with marked increases in blood pressure (BP),
generally 180/120 mmHg

Hypertensive encephalopathy
Acute aortic dissection
Acute left ventricular failure
Pheochromocytoma crisis
Eclampsia
Severe epistaxis

Cerebral autoregulation in
hypertension

Clinical manifestations

often occurs in patients with long-standing


uncontrolled hypertension, many of whom
have discontinued antihypertensive
therapy

Neurologic symptoms related to cerebral


edema, insidiousonset of headache,
nausea, and vomiting,

followed by restlessness, confusion, and,


if the hypertension is not treated,
seizures and coma

acute kidney injury, hematuria, and


proteinuria

Treatment

The initial aim of treatment in

hypertensive crises is to rapidly lower the


diastolic pressure to about 100 to 105
mmHg

this goal should be achieved within two to


six hours, with the maximum initial fall in
BP not exceeding 25 percent of the
presenting value

More aggressive hypotensive therapy is

both unnecessary and may reduce the


blood pressure below the autoregulatory
range, possibly leading to ischemic events

Treatment IV

Nitroglycerin: 5-100 g/min as IV infusion


Nitroprusside an arteriolar and venous

dilator, given as an intravenous infusion. I

nitial dose: 0.25 to 0.5 g/kg per min; maximum


dose: 8 to 10 g/kg per min.

Nitroprusside acts within seconds and has a

duration of action of only two to five minutes.


Thus, hypotension can be easily reversed by
temporarily discontinuing the infusion

Labetalol an alpha- and beta-adrenergic


blocker, given as an intravenous bolus or
infusion

Treatment PO

A slower onset of action and an inability to

control the degree of BP reduction has limited


the use of oral antihypertensive agents

useful when there is no rapid access to the


parenteral medications

sublingual nifedipine(10 mg) and sublingual

captopril(25 mg) can substantially lower the BP


within 10 to 30 minutes in many patients

The major risk with these drugs is ischemic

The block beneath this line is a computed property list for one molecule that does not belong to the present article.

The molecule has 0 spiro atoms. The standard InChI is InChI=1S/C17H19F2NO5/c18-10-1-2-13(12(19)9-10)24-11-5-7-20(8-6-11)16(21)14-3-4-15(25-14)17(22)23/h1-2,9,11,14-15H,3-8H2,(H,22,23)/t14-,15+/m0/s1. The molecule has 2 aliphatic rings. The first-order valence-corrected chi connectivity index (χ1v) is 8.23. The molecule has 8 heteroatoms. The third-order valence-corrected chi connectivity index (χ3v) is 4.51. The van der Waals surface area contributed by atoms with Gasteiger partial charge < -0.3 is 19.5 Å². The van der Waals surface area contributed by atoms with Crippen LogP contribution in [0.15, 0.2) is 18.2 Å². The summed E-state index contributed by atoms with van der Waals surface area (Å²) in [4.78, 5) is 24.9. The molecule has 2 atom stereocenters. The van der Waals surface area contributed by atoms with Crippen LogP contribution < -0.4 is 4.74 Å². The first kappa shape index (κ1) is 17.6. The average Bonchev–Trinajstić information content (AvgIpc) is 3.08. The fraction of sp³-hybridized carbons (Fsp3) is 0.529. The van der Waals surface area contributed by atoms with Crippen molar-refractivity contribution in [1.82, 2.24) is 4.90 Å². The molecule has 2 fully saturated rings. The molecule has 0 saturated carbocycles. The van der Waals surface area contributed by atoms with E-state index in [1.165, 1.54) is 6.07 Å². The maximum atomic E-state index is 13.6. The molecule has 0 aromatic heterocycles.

symptoms (eg, angina pectoris, myocardial
infarction, or stroke) due to an excessive and
uncontrolled hypotensive response

Management of severe
preeclampsia

Preeclampsia refers to the new onset of


hypertension and proteinuria after 20
weeks of gestation in a previously
normotensive woman

Systolic blood pressure 140 mmHg


Diastolic blood pressure 90 mmHg
Proteinuria 0.3 grams in a 24-hour
urine specimen

Drugs contraindicated in
pregnancy

Nitroprussideis contraindicated in the later

stages of pregnancy due to possible fetal


cyanide poisoning if used for more than four
hours

Angiotensin converting enzyme (ACE)

inhibitors, angiotensin II receptor blockers


(ARBs) and direct renin inhibitors are
contraindicated at all stages of pregnancy, as
they are associated with significant fetal renal
abnormalities

diuretics has been a source of controversy,

although some data suggest that these agents


can be continued as long as volume depletion

Treatment

The goal of treatment is to prevent

maternal cerebrovascular complications.

initiate antihypertensive therapy in adult

women at systolic pressures >150 mm Hg


and diastolic blood pressures >100 mmHg.

initiate treatment at a lower threshold in


younger women whose baseline blood
pressure was low, and in those with
symptoms that may be attributable to
elevated blood pressure (eg, headache,
visual disturbances, chest discomfort)

Treatment

acute blood pressure therapy, intravenous


labetalolor hydralazine.

Methyldopa (central acting

Alpha2-

adrenergic agonist)

250 mg two to three times daily, increase

every two days as needed, maximum dose


3 g/day

Nifedipine
30 to 60 mg once daily as a sustained
release tablet, increase at 7 to 14 day
intervals, maximum dose 120 mg/day

ABPM

Ambulatory Blood Pressure Monitoring

Monitorizare ambulatorie a TA
discrepan marcat ntre valorile msurate n cabinet
i la domiciliu

valorile crescute n cabinet fara semne de afectare a


organelor int
rezisten la tratamentul medicamentos
evaluarea eficienei tratamentului antihipertensiv
condiii profesionale speciale
135/85 mmHg ziua 140/90 mmHg
120/75 mmHg noaptea 120/80mmHg

ABPM

Ambulatory Blood Pressure Monitoring

60 ani, sex F
Istoric de DZ tip II de 5 ani
Hipertensiune de 9 ani
Hipertrigliceridemie de 3
ani

Microalbuminurie
Examinare fizica :
TA: 152/93 mmHg
Greutate: 87 kg
Circumferinta: 100 cm
IMC: 30 kg/m2

Teste de laborator:
HbA1c: 8,2%
Trigliceride: (253 mg/dl)
Colesterol: (201mg/dl)
Albumina/creatinina: 6,8
Schema de tratament:
Dieta
Metformin 2 x 500 mg
Simvastatin 20 mg
Metoprolol 2 x 50 mg
Perindopril 4 mg